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Fresh Hope from the “Cold Storage”

A walk-in closet was tucked away in a basement corner of my childhood home. My parents called it the “cold storage.” It was always cool in there, even during sweltering, summer days in the suburbs of Chicago.

The Cold Storage was lined with shelves, most of them packed with canned goods – baked beans, peas, tuna fish, cranberry sauce. Boxes of dried milk and oatmeal and canisters of flour and sugar lined the lower shelves. The coolness of that space was soothing, a brief respite from a late-August heatwave, and the stocked shelves comforting, blunting our nuclear anxiety over the Cold War with the Soviet Union.food_storage1

Mom and Dad kept close tabs on those shelves, monitoring the inventory, checking use-by dates, replacing spent supplies. I grew up watching this routine, in the 1960s and 70s, occasionally afraid of falling bombs but reassured by the vigilance of my parents, our shared hope safely stashed away in the Cold Storage.

The Berlin wall fell in 1989 and the Soviets became Russians again in 1991. As a young adult, I looked back with chagrin on all that ambient anxiety in my childhood, not to mention the absurd confidence we placed in a basement supply bunker. I also learned that my parents hadn’t been saying “cold” all those years, but “coal.” That little closet had at one time stored coal for the furnace when the house was first built.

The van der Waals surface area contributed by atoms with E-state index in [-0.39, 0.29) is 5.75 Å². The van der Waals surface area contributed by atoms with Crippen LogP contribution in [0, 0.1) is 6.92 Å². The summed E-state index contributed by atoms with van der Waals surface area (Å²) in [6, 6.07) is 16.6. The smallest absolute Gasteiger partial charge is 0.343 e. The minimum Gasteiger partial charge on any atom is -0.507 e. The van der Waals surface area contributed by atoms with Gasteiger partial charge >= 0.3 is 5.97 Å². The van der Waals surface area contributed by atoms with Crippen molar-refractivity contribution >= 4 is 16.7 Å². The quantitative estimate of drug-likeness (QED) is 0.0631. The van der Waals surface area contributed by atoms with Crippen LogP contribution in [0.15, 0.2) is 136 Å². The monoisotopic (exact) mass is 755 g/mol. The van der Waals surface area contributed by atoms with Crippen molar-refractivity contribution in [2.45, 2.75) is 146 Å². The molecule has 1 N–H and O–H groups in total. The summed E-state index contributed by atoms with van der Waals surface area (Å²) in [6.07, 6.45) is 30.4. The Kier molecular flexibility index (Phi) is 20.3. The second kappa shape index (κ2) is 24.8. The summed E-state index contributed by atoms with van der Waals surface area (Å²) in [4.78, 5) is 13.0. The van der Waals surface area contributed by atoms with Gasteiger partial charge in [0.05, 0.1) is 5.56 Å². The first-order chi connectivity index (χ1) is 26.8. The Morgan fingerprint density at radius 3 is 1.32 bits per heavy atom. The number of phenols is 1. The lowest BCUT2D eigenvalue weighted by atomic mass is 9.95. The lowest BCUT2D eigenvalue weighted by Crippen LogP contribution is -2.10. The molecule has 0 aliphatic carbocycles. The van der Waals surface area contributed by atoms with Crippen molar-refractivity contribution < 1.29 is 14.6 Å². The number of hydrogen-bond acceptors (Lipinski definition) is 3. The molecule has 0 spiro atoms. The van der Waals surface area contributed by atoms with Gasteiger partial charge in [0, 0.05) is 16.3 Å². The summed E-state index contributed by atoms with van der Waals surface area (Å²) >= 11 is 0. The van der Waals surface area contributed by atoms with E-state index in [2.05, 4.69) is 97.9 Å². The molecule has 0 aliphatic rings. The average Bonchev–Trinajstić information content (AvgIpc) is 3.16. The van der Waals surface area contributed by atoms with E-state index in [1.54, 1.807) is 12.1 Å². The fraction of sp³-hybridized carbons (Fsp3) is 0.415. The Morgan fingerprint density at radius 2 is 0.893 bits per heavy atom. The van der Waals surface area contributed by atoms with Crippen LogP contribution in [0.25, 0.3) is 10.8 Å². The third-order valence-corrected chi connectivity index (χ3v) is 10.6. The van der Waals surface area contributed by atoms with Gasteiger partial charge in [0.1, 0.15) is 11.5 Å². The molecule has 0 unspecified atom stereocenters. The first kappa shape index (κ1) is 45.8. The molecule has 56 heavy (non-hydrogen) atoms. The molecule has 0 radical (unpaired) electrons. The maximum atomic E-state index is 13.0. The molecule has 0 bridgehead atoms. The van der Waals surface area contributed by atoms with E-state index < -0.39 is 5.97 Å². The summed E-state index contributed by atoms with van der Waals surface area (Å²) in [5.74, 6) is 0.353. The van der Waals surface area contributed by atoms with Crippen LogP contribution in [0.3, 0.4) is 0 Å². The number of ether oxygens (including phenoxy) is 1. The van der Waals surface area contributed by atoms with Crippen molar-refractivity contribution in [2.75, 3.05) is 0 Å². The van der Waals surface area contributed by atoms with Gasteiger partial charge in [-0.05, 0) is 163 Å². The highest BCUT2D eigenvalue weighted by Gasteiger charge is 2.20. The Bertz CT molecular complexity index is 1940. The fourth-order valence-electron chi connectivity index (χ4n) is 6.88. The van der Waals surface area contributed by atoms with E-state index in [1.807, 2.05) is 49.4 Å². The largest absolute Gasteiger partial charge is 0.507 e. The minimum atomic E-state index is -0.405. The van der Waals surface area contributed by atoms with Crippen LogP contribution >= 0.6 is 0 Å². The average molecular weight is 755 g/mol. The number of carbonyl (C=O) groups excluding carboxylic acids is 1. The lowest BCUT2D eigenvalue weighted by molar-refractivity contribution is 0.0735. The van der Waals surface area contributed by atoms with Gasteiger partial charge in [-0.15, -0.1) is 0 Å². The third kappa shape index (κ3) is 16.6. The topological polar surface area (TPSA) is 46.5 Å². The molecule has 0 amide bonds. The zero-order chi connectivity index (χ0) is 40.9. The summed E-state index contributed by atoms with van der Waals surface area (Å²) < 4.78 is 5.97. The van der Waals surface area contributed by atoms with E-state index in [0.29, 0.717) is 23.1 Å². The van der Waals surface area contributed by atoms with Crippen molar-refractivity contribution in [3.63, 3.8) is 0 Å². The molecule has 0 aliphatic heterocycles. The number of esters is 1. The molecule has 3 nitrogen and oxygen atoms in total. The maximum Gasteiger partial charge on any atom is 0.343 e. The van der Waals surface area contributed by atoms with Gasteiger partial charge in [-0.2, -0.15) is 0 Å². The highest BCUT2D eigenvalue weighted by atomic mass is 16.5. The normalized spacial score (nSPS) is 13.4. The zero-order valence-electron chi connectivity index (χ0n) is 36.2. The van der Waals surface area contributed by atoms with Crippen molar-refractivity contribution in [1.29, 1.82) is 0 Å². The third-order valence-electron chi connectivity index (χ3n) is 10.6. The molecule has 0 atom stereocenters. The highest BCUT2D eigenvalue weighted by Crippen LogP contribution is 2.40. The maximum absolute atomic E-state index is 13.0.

smokestacks2I chuckled, a bit ruefully, at the irony: we stored supplies for a war we would not survive in a room built for a fuel that burned us into a climate disaster few of us will survive if we don’t live differently, right now.

And right now I sit in my comfortable California home wondering how far away North Korea is and whether any of its missiles can reach the Pacific shoreline sitting just a few miles from my house.

Nuclear weapons and global warming tap a familiar anxiety and dusty memories. I recall that “cold storage” in the basement with a nostalgic comfort. No matter what might happen, I often thought as a child, at least we have those supplies, and Mom and Dad will make sure we have plenty of them, all of them up to date.

Where does my hope reside today?

More than one answer occurs to me, but I prefer just to say “church.” It sounds so old fashioned, past its shelf life, but I breathe more deeply on my way to worship, walk less hurriedly climbing the church steps, smile at familiar faces and receive hugs from longtime companions, some of them newer. We all gather in our collective Cold Storage, this one warming us in the light of day. We dip into some old, well-worn supplies, often delighted by how fresh they taste, grateful for a bit of comfort food.

We sing together, pray, listen carefully to ancient texts, gather around a shared table and open up the canned goods.

So ludicrous, really, to tend so carefully to these patterns and that building and those people. There must be better things to do with my time and energy.

I never thought like that as a child, as I watched my parents unlatch the door of a strange room and survey their stock of hope. The Cold Storage feels warm to me today, stocked with love and compassion and resilience — fresh bread from Heaven and the life of God.